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Liquidator running sales at all Performance locations

Published December 3, 2018
ASE said the sales don't mean all stores will close.

DURHAM, N.C. (BRAIN) — The company hired last month to run liquidation sales at 40 Performance Bicycle stores has expanded those sales to the chain's 62 remaining stores.

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Performance's parent company, Advanced Sports Enterprises, filed a petition for Chapter 11 bankruptcy protection on Nov. 16.

On Thursday, ASE filed an amended store closing agreement with Gordon Brothers, the Boston-based firm that was hired to conduct "inventory clearance" or "store closing" sales at 40 stores identified as being unprofitable. The amended agreement adds the remaining 62 Performance stores to the agreement (Performance had 104 locations when it filed for bankruptcy on Nov. 16, but two stores were already in the process of being closed at the time) with sales at the additional stores beginning as early as Saturday, Dec. 1.

Managers and employees at Performance locations learned of the expanded sale plan on Thursday, and some told BRAIN they were dismayed because they had believed ASE planned to maintain at least some Performance locations following the restructuring. They told BRAIN they viewed the start of the sales at all locations as proof that ASE plans to close all of them.

"This suggests to me that there was no intention to continue the chain," one Performance employee told BRAIN. Store employees said ASE officials told them the sales were going so well at the initial 40 locations that they wanted to expand them to other locations during the critical holiday period.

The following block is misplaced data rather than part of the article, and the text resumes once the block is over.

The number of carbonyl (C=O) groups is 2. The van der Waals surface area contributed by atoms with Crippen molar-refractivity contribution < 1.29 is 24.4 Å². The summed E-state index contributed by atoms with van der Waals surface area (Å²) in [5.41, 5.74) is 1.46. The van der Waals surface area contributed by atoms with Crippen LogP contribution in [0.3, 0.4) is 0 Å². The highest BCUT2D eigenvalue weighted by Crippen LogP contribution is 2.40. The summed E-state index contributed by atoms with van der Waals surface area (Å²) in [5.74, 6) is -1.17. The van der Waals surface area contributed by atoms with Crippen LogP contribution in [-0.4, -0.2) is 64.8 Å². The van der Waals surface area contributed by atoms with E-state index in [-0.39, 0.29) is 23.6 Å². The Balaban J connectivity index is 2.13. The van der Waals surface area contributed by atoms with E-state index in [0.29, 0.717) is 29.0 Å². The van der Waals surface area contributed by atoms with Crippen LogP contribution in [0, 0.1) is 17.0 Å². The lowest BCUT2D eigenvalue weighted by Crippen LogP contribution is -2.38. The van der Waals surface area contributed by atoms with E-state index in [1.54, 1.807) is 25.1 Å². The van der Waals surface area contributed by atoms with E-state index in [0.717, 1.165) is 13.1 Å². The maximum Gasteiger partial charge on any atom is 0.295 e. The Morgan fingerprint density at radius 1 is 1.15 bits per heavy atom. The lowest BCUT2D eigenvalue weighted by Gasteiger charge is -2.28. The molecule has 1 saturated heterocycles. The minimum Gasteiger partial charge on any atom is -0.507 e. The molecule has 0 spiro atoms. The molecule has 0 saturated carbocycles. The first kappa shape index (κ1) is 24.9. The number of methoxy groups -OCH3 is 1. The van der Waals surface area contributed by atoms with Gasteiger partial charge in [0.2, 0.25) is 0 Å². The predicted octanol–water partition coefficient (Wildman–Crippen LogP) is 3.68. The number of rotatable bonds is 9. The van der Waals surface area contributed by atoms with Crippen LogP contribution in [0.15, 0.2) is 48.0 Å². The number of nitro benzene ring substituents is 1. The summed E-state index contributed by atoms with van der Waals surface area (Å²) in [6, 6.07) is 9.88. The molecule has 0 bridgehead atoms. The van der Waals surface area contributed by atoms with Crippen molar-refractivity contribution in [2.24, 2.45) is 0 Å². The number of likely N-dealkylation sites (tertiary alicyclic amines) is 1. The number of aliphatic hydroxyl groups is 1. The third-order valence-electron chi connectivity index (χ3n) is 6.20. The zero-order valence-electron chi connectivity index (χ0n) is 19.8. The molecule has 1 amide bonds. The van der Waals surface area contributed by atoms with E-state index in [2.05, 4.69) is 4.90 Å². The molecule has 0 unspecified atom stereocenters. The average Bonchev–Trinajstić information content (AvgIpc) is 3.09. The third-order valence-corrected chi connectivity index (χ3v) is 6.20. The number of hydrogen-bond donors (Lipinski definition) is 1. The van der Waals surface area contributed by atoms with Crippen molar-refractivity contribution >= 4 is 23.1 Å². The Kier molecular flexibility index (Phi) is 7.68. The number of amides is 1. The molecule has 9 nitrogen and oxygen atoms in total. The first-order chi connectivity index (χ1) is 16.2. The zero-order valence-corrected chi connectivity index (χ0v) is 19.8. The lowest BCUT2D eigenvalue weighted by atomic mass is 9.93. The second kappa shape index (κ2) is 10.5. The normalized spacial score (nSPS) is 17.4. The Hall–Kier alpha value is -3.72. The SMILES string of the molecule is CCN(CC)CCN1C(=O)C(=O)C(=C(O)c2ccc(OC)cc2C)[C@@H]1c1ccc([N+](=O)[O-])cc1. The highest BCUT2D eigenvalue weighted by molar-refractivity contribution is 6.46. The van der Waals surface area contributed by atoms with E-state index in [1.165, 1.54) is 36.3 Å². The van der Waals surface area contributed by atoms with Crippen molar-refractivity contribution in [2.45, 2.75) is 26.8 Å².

ASE's CEO, Pat Cunnane, said the sales expansion does not indicate all the stores will be closed.

"Currently, this is more about inventory liquidation rather than store closure," he said in an email to BRAIN. "Whether a store is ultimately closed is a function of concessions that we may obtain from landlords and the marketplace of potential bidders. This process will enable us to determine which stores are the most valuable to the business.

"We are trying to renegotiate leases and we believe this helps," Cunnane added. "So, this is actually in pursuit of maintaining as many stores as possible. Still, we continue to work through many obstacles and we don't know what stores will remain open until the occupancy costs are known."

He said other retailers have expressed interest in buying some Performance locations, so some stores may close as Performance locations and reopen under another name.

Gordon Brothers is contracted to run sales at the initial 40 locations for 12 weeks ending Jan. 27. Sales in the other 62 locations are set to run until Feb. 28. Sales may end sooner at some locations if the stores are sold or the remaining inventory is consolidated with other locations.

Under the initial agreement, Gordon Brothers would operate a "themed sale" that can be promoted as "inventory clearance" or "store closing" sales as mutually agreed by Gordon Brothers and ASE. Cunnane said ASE was still negotiating with the court about the language used to describe the sales at the additional stores. This weekend, sales at the additional 62 stores did not include any language about store closings, he said.